David: Truth be told, hummingbirds (there’s only one found here, the ruby-throat, which you don’t see here, as it’s the female) are among the easiest for snagging pics, as they aren’t scared off by the human with that peculiar telephoto beak sitting nearby. The big trick is to avoid getting the tacky plastic feeder in the photograph. As for bird calls, would that it were so. I’m not very good at recognizing calls and have never attempted to record them. I must instead content myself with going to the Cornell Ornithology site, which, thankfully, has a treasure trove of calls.

Elaine: Thanks for stopping by, and so pleased you enjoyed the playlist, too.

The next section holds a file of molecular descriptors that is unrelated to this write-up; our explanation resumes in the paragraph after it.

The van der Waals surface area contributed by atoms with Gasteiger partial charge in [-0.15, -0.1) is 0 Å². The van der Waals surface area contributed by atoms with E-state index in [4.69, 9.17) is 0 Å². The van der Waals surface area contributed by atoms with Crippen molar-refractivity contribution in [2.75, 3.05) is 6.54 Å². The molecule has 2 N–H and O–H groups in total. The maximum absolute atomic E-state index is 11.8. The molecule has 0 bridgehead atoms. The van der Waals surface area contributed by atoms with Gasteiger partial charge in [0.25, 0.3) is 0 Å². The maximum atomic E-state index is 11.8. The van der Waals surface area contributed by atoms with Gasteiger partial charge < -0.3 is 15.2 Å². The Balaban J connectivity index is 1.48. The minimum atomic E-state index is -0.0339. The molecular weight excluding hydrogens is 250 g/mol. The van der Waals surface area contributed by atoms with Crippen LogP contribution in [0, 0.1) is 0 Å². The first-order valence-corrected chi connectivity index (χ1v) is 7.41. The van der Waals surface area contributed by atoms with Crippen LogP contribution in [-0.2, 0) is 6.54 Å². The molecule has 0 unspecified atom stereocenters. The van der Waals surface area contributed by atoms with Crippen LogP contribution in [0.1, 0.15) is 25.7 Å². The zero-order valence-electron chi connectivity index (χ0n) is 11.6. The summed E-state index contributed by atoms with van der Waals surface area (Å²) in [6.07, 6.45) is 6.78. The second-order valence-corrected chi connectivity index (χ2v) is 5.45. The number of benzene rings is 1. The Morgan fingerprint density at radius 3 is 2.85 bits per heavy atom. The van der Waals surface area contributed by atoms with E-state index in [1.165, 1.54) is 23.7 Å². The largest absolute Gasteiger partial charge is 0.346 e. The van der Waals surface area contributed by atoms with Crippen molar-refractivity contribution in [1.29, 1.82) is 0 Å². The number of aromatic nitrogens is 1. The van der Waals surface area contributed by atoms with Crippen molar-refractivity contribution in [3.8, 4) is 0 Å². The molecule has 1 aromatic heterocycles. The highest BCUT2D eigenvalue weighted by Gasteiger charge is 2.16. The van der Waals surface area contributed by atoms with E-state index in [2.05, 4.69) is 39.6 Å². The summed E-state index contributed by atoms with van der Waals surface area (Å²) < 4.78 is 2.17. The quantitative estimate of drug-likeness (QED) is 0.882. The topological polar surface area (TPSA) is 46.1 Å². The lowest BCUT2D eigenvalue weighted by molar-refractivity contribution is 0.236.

Suze: Isn’t the phoebe sweet? (See my comments to David, above, about the hummingbird snap—still, it’s true, I thought this one came out particularly well, and I’m pleased you thought so too!)

Hilary: If you do come back for the bird-inspired songs, you might find Einojuhani Rautavaara’s Cantus Arcticus interesting. He uses the sounds of arctic birds directly in the score. I had no idea about the existence of him or this piece until I poked around a bit to find more bird-inspired music. What he’s done makes quite an interesting effect. The article, Birdsong and Music, that led me to him, can be found here.

David said...

Stop press: I see you've made it to the BBC Music Mag too, Sue, hymning Mattingly. Photo to boot!

Susan Scheid said...